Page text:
Usain Bolt experienced his first defeat in two years on Saturday after Tyson Gay beat him over 100m at the DN Galan meeting in Stockholm.
The two fastest men in history had only raced each other twice before over 100m — Bolt winning with world records on both occasions. But Gay, who beat the world record holder by a good metre and a half, was quick to play down the win, citing Bolt's injuries as having affected his performance.
"Honestly, deep down inside I know he wasn't 100%, you know, and I'm still looking for the day where we both step on the line 100% and Asafa [Powell] steps on the line too," he said.
Powell was missing with a back injury, a late withdrawal from the line-up intended to showcase the three best sprinters. Meanwhile Bolt has been struggling with a calf injury since pulling out of the New York Diamond League in June. The 23 year-old is still not running 200m races having been advised not to run on the curve.
Stockholm is proving something of a bugbear for Bolt whose last defeat also happened here — against Powell — ahead of the 2008 Beijing Olympic. Then the world record holder was also running from lane four, with Powell next to him in lane five, just as Gay was last night. The difference this time around was the much bigger distance between first and second place.
The Jamaican looked rather pedestrian, finishing behind Gay in 9.97 seconds, almost four tenths of a second slower than the record he set in Berlin.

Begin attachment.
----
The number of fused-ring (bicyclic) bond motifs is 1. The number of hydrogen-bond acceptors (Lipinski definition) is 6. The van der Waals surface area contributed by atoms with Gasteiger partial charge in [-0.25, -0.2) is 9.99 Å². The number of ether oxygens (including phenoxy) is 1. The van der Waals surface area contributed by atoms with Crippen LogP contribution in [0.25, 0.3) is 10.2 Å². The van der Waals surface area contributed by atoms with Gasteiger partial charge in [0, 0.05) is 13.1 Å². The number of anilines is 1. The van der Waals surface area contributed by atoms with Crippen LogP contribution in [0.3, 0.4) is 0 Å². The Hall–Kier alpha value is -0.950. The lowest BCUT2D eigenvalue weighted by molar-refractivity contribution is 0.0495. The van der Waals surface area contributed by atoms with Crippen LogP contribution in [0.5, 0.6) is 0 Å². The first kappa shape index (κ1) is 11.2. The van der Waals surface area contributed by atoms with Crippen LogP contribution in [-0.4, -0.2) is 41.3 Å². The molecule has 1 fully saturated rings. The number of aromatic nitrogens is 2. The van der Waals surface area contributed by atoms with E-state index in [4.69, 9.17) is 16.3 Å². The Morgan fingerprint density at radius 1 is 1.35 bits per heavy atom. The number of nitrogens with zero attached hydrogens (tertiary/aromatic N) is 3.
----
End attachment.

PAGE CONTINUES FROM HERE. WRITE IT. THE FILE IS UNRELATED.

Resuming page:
In contrast Gay won with a thrilling run, getting out of the blocks level with Bolt, and then pulling ahead with 40 metres left to race, to win in a new meet record of 9.84sec, the joint fourth fastest time of the year.
"It's a different feeling," said Bolt afterwards. "People always say to me, 'No one can beat you' and I say you can always get beaten it's just about having a good day or bad day, it was just one of those days for me today.
"I need to work on my shape. I got a good start but there was no power, no nothing."
Distractions at the start of the race did not help after the field were twice asked to step out of their blocks because of noise from the crowd.
"I was ready, I was focused but when you're ready you want to run," said Bolt. "It kind of gets annoying, but I can't blame it on that. Tyson was ready, he was in better shape than me, he wanted it more than me."
Afterwards the two sprinters embraced, but it was noticeable that Gay did not openly relish the victory.